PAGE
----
After three episodes, His Dark Materials seems to finally be getting more of its footing when it comes to Lyra. After escaping Mrs. Coulter’s penthouse only to be captured by the gobblers in the last episode, “The Spies” opens up with Lyra getting saved by Tony Costa and a bunch of young Gyptians.

Her time spent with the Gyptians gives Dafne Keen a little more time to settle into Lyra than what we previously saw. From playful and wild to docile and uninterested, the past two episodes have pendulum from one version to another, neither feeling entirely like the Lyra Silvertongue we know and love.

Brought in front of John Faa and Farder Corum, Lyra has a contentiousness with the Gyptians that feels odd for someone who essentially grew up among their people. However, both John Faa and Farder Corum are quick to offer her help and let her know that they are on her side. I especially enjoyed getting to know the Gyptians more in this episode, and while the Gyptians chant was a little cringy for me, their development was eagerly embraced.

Notably, Ma Costa finally seems to show something more than just the mourning mother stereotype. She shows the bit of fire in her that impresses Lyra and is easily seen as a stronger maternal figure than Mrs. Coulter. She’s warm, kind, honest, and protective of Lyra.

She is the one who reveals Mrs. Coulter as her mother and discloses the backstory of how Mrs. Coulter and Lord Asriel met, fell in love, and conducted an illicit affair under the nose of Mrs. Coulter’s late husband. This dramatic telling was originally told by Lord Faa and Farder Corum in the books and done far better now in the television show. Especially given the fact that Ma Costa admits that if they had let her, she would have taken Lyra in as her own daughter.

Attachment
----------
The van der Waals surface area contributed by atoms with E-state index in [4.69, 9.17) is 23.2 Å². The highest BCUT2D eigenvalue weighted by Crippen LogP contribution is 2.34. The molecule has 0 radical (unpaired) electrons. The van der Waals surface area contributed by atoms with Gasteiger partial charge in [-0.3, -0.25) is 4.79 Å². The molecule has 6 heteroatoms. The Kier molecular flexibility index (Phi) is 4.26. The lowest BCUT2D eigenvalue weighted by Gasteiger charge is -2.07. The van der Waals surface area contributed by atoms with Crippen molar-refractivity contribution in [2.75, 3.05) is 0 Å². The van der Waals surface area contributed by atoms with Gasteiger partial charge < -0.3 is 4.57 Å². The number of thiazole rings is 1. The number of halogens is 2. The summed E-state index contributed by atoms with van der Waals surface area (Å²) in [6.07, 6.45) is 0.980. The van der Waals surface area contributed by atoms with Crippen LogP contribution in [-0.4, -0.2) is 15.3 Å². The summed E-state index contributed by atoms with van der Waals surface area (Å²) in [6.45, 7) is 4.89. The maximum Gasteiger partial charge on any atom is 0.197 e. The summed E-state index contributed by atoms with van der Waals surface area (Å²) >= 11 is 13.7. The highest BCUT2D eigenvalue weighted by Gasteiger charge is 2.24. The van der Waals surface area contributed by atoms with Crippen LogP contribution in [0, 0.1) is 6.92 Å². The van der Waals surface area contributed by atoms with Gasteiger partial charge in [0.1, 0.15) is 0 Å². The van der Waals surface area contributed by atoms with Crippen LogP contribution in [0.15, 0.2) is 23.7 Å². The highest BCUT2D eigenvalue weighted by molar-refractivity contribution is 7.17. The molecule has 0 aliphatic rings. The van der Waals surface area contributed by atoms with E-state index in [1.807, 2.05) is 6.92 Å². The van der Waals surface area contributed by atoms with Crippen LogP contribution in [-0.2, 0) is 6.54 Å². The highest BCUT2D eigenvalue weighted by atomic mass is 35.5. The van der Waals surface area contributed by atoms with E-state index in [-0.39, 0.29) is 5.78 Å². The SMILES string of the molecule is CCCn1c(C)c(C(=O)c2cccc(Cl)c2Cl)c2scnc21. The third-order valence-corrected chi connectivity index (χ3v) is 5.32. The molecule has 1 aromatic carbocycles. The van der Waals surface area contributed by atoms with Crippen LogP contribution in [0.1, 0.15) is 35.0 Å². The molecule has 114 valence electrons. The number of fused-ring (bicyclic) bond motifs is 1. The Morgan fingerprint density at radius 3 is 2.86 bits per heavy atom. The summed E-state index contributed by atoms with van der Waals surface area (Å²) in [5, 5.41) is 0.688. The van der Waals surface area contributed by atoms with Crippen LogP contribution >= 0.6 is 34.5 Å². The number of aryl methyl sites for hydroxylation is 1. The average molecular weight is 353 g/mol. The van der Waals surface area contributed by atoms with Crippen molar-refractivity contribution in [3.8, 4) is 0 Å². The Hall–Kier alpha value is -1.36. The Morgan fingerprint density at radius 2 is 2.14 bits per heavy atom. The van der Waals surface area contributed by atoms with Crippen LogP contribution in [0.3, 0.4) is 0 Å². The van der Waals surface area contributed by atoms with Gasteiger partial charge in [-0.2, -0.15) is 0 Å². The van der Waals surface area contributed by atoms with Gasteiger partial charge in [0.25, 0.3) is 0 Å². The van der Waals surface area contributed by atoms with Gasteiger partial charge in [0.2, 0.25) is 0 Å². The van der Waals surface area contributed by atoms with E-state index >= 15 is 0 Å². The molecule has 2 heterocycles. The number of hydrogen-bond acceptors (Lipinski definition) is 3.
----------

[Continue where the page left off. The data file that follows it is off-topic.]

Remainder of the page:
It’s these moments of seeming strangers showing kindness and a familial bond with Lyra that adds a strong touch of heart in a rather dark story.

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However, although she is safe with the Gyptians, her presence is not necessarily welcomed by the general population. When the Magisterium gets wind that Lyra might be with the Gyptians and starts ordering their police to invade the Gyptian boats and destroy the homes looking for her, the Gyptians are fairly outraged.

In the book, Lord Faa reasons with the Gyptians by reminding them that Lyra is Lord Asriel’s daughter and that he has been a continuous champion for the Gyptians and gaining them rights. Protecting his daughter only seems right. But in the show, that seems to be moving a little further away from the political aspect of the story, diverts this speech in favor of giving Lyra a chance to speak.

While the speech is dramatic, it shows a version of Lyra we haven’t seen before. One that isn’t afraid of a crowd of people, one that is willing to fight back. It’s a glimmer of the real Lyra that we’ll grow to love. Her speech inspires the Gyptians and they agree with Lord Faa’s decision to go to the far north and get help from the witches to rescue their children.

Meanwhile, Mrs. Coulter, outraged that she has lost Lyra, tears Jordan College apart looking for her, assuming she has run away. She learns from the Master of the College that he has given Lyra the alethiometer. We see in “The Spies” a lot of the inner rage and anger that Mrs. Coulter possesses. From tearing apart Lyra’s room to viciously hurting Benjamin and his daemon, beneath that cool and charismatic exterior is someone who is furious and slightly unhinged.